Capturing the women of Afghanistan.

Fatimah Hossaini, an Afghan photographer and activist, employs her lens to capture the often overlooked allure of Afghan women, spanning across the landscapes of Iran, Afghanistan, and France. Born to Afghan parents, Fatimah Hossaini had to flee her country and seek refuge in Iran, where she pursued her passion for painting and photography. Despite the risks, she returned to Afghanistan in 2018 to teach art at Kabul University and capture street portraits of Afghan women to reveal a different side of her country.

Having experienced exile on two occasions, she steadfastly champions the cause of showcasing the resolute beauty of Afghan women, ceaselessly striving to illuminate their strength and resilience.

In 2021, the artist arrived in France, where she continues to actively support refugees and unveil the beauty of Afghan women through her work. In September 2022, some of her photos were exhibited at “Multiples” exhibition by The Caring Gallery in Paris, and a few of them were duplicated as NFTs in partnership with DANAE.IO, a french digital art platform which explores new forms of expression in contemporary art. For KHAMSA, this inspiring artist agreed to tell us more about her first experience with digital art and NFT use.

Hello Fatimah, tell us more about yourself.

“I am Fatimah Hossaini, Afghan-Tehran born artist, photographer, curator and founder of Mastooraat art organization. I studied photography at Tehran university
and I was a lecturer at Kabul university, I have been working with many galleries and museums around the world through my photo projects from Kabul and Afghan women in Afghanistan, but I left Kabul after the fall of the capital city Kabul on August 21, 2021 and now I am working in exile and living in Paris.”

Can you tell us about your work?

My works are mostly about women’s lives and highlight resilience and femininity through their portraits. I also worked on various documentary photo projects but the main subject of my artistic project has always been women.

For the first time of your career, in 2021, you tried new digital tools to
create NFT works in collaboration with DANAE.IO. How did you come up
with the idea?

This collaboration came across my works with The Caring Gallery in Paris, it was quite a different experience to exhibit my works in completely another world.

What did you learn from this experience?

I think the connection of photographers on NFT opens up a new avenue for creativity and exploration. The concept of NFTs allows photographers to tokenize their digital works and sell them as unique, verifiable, and ownable assets on blockchain platforms. This innovative approach to photography can spark new ideas and opportunities in several ways. For me, Community Building and embracing Blockchain Technology were a great experience.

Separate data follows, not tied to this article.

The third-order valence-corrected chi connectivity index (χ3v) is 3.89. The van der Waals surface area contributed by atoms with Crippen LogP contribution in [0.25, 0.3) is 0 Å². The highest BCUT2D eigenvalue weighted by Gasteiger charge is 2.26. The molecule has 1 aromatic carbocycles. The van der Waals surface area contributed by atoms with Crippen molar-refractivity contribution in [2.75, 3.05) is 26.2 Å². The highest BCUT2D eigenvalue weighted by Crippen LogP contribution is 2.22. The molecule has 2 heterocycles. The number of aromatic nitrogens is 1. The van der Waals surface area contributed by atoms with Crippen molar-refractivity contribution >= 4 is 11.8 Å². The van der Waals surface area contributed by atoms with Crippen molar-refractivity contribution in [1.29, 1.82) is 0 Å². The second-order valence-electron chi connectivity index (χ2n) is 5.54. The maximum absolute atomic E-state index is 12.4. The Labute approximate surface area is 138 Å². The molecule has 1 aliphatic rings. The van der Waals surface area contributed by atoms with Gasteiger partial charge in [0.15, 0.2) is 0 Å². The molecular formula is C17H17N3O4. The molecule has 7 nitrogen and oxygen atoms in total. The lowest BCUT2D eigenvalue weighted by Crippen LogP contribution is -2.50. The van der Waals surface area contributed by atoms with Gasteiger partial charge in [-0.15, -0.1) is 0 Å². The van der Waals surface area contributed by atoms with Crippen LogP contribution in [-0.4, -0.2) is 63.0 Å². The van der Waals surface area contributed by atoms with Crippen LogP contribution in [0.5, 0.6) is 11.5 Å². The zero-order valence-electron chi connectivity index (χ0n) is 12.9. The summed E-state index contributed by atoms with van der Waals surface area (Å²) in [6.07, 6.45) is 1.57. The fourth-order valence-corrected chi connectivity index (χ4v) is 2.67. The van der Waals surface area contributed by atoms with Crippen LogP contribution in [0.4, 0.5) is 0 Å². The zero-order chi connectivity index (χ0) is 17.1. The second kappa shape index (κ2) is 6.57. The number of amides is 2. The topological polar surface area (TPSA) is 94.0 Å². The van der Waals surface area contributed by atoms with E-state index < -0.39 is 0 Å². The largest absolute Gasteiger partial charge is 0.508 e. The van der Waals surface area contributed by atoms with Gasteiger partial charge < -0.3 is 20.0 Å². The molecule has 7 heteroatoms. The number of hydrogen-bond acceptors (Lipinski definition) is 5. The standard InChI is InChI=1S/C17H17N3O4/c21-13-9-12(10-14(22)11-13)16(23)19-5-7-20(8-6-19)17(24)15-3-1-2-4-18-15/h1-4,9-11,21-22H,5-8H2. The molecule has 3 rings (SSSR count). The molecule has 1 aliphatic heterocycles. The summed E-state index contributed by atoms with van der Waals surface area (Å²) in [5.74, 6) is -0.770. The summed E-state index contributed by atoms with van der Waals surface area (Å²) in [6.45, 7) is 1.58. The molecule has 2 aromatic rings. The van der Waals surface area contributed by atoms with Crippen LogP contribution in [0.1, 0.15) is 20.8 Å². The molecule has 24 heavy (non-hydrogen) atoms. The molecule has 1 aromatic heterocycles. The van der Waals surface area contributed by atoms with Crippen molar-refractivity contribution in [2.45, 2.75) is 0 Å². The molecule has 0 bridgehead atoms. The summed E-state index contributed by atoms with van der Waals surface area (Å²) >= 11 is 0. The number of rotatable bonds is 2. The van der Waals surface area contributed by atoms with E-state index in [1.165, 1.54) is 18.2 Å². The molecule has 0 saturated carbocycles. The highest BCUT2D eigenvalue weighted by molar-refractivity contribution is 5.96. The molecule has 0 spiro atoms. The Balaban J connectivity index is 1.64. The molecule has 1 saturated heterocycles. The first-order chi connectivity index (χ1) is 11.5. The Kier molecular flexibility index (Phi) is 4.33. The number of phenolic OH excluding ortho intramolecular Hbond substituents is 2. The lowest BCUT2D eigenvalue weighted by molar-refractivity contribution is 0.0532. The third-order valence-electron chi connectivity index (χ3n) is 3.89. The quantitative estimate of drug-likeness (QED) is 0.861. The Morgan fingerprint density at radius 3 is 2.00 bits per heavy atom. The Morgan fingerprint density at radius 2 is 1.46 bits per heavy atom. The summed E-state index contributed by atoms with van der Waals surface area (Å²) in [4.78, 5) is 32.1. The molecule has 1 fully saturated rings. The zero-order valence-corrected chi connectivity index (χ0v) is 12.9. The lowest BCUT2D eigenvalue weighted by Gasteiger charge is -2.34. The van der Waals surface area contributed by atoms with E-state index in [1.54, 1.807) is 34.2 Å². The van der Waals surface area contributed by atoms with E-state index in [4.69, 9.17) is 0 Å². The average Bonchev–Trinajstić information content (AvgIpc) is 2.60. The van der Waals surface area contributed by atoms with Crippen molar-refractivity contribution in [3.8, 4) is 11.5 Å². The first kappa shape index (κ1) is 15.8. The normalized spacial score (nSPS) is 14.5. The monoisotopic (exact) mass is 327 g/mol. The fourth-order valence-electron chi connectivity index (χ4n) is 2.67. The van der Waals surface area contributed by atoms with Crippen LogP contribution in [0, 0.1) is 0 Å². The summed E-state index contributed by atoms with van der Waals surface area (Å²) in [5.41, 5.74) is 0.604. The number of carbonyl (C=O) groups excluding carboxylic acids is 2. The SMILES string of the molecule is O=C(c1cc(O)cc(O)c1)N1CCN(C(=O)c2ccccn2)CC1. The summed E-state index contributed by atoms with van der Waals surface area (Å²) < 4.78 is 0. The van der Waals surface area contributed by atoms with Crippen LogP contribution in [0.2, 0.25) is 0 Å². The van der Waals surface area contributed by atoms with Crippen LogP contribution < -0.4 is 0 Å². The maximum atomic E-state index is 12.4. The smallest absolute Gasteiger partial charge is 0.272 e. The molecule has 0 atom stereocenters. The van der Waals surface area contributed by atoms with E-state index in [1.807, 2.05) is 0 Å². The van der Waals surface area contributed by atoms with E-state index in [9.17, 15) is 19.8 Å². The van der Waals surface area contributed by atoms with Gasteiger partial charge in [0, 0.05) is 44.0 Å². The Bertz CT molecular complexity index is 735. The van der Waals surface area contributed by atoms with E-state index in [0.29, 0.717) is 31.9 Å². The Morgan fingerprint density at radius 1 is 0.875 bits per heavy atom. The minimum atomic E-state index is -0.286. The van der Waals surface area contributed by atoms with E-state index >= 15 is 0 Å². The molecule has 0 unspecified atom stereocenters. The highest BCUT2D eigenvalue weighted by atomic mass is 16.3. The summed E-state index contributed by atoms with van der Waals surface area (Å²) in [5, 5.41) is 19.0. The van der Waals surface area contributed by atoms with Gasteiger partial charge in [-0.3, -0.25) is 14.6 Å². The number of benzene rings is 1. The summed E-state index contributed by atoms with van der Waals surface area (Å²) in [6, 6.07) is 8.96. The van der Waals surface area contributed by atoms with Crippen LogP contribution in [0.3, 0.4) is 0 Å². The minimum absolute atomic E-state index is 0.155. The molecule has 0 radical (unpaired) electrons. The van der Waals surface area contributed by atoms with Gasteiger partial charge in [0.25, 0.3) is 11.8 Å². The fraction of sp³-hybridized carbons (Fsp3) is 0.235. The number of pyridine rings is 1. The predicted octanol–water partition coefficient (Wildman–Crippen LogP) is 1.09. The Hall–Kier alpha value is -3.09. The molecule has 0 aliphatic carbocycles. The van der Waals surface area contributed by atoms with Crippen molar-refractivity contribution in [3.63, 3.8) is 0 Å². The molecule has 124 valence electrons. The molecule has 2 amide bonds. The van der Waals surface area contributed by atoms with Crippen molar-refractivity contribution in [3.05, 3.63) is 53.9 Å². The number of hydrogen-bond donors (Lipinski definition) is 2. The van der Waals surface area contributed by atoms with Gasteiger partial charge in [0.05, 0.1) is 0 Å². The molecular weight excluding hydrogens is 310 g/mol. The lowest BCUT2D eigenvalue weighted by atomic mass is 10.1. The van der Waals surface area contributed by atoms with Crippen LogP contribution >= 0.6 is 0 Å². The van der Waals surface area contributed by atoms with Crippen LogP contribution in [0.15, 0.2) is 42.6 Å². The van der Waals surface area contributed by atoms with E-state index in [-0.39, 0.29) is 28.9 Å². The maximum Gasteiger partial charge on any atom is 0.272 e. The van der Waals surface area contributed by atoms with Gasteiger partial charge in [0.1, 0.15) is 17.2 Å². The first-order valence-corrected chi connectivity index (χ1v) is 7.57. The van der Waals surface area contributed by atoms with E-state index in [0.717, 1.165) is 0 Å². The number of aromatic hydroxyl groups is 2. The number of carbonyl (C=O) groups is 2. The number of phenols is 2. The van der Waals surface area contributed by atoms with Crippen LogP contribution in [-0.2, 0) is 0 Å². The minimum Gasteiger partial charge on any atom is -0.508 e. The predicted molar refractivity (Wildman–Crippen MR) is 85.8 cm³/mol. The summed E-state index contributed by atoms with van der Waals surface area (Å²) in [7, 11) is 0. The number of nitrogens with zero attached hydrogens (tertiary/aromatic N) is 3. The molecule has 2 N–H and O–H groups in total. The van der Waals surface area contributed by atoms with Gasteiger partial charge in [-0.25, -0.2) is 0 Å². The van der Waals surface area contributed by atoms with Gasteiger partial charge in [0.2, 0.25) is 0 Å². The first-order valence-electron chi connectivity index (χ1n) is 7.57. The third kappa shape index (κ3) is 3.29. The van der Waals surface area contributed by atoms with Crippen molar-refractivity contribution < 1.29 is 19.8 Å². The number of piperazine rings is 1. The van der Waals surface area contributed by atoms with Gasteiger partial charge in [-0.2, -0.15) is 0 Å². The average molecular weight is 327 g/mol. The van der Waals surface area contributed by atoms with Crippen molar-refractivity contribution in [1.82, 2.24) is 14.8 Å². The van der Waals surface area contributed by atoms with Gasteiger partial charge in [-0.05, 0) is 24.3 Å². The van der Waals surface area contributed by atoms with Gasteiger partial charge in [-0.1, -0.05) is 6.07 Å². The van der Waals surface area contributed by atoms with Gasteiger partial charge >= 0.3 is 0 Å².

Can you tell us a little bit more about this artwork, who is this lady?

This photo from the pearl in the oyster photo series, which is a part of Beauty Amid War, is my sister who is a musician in a crowded street in Kabul, Afghanistan. For me that street was a symbol of the patriarchal society of Afghanistan but also its hidden beauty with many birds and markets. I captured Suri’s portrait with her guitar in the middle of the street.

What is the difference between the classic photo, and the NFT version ?

I think the difference lies in their nature, ownership, and how they are presented and traded. Classic photos are typically displayed physically in galleries, exhibitions, or homes, while NFT photos are primarily showcased digitally on NFT platforms, websites, or through virtual galleries. NFT photos can be bought, sold, and traded on various NFT marketplaces, often using cryptocurrencies as a form of payment and many more differences.

Can you tell us more about the title of this NFT collection: “Beauty Amid
War” ?

The beauty amid war photo project is a series that I started in 2015 from Tehran and the main part of it was captured in Afghanistan and it has been finished in exile in France. The concept was to capture the hidden beauty of the women of Afghanistan which is always covered by the war news and shows their beauty, femininity, hope and resilience.

Any new project on the pipeline?

My new project is also about women but far from my home Afghanistan. It started from central Asia and it will end up to north Africa. The main subject is of course women but from another perspective to their lives.

What message would you like to share with KHAMSA readers?

“May all the women of the world and women of Afghanistan stand tall.”

Exclusive interview by Margot Derisbourg for KHAMSA.